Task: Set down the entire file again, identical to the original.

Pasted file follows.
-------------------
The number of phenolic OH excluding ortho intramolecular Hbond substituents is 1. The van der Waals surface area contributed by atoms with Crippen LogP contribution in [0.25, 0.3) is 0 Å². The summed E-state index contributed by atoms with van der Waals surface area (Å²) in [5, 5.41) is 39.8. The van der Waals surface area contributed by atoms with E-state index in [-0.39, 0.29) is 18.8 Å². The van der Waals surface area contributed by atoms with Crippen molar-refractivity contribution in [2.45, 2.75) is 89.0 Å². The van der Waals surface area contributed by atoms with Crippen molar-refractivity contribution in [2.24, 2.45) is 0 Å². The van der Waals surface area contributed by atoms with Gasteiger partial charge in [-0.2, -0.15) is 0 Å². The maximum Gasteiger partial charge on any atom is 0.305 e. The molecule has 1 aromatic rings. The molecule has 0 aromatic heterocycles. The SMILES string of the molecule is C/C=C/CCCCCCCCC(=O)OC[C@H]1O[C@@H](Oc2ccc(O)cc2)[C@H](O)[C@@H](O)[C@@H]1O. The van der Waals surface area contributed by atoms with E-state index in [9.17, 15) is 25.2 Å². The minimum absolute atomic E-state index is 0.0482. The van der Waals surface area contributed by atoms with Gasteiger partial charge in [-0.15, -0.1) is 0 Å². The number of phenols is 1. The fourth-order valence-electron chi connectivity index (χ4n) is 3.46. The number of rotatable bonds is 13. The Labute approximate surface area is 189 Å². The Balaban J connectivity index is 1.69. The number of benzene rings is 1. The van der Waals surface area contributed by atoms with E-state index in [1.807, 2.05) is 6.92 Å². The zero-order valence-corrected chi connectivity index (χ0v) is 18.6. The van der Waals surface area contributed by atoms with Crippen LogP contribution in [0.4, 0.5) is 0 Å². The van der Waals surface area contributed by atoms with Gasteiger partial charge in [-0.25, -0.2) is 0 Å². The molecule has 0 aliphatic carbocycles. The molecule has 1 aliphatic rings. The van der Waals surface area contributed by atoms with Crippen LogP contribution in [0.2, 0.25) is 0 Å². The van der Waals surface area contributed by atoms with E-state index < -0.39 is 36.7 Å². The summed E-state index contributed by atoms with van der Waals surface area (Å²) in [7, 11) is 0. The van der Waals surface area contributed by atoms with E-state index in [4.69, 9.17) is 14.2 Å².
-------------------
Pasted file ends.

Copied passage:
The number of phenolic OH excluding ortho intramolecular Hbond substituents is 1. The van der Waals surface area contributed by atoms with Crippen LogP contribution in [0.25, 0.3) is 0 Å². The summed E-state index contributed by atoms with van der Waals surface area (Å²) in [5, 5.41) is 39.8. The van der Waals surface area contributed by atoms with E-state index in [-0.39, 0.29) is 18.8 Å². The van der Waals surface area contributed by atoms with Crippen molar-refractivity contribution in [2.45, 2.75) is 89.0 Å². The van der Waals surface area contributed by atoms with Crippen molar-refractivity contribution in [2.24, 2.45) is 0 Å². The van der Waals surface area contributed by atoms with Gasteiger partial charge in [-0.2, -0.15) is 0 Å². The maximum Gasteiger partial charge on any atom is 0.305 e. The molecule has 1 aromatic rings. The molecule has 0 aromatic heterocycles. The SMILES string of the molecule is C/C=C/CCCCCCCCC(=O)OC[C@H]1O[C@@H](Oc2ccc(O)cc2)[C@H](O)[C@@H](O)[C@@H]1O. The van der Waals surface area contributed by atoms with E-state index in [9.17, 15) is 25.2 Å². The minimum absolute atomic E-state index is 0.0482. The van der Waals surface area contributed by atoms with Gasteiger partial charge in [-0.15, -0.1) is 0 Å². The number of phenols is 1. The fourth-order valence-electron chi connectivity index (χ4n) is 3.46. The number of rotatable bonds is 13. The Labute approximate surface area is 189 Å². The Balaban J connectivity index is 1.69. The number of benzene rings is 1. The van der Waals surface area contributed by atoms with E-state index in [1.807, 2.05) is 6.92 Å². The zero-order valence-corrected chi connectivity index (χ0v) is 18.6. The van der Waals surface area contributed by atoms with Crippen LogP contribution in [0.4, 0.5) is 0 Å². The van der Waals surface area contributed by atoms with Gasteiger partial charge in [-0.25, -0.2) is 0 Å². The molecule has 0 aliphatic carbocycles. The molecule has 1 aliphatic rings. The van der Waals surface area contributed by atoms with Crippen LogP contribution in [0.2, 0.25) is 0 Å². The van der Waals surface area contributed by atoms with E-state index < -0.39 is 36.7 Å². The summed E-state index contributed by atoms with van der Waals surface area (Å²) in [7, 11) is 0. The van der Waals surface area contributed by atoms with E-state index in [4.69, 9.17) is 14.2 Å².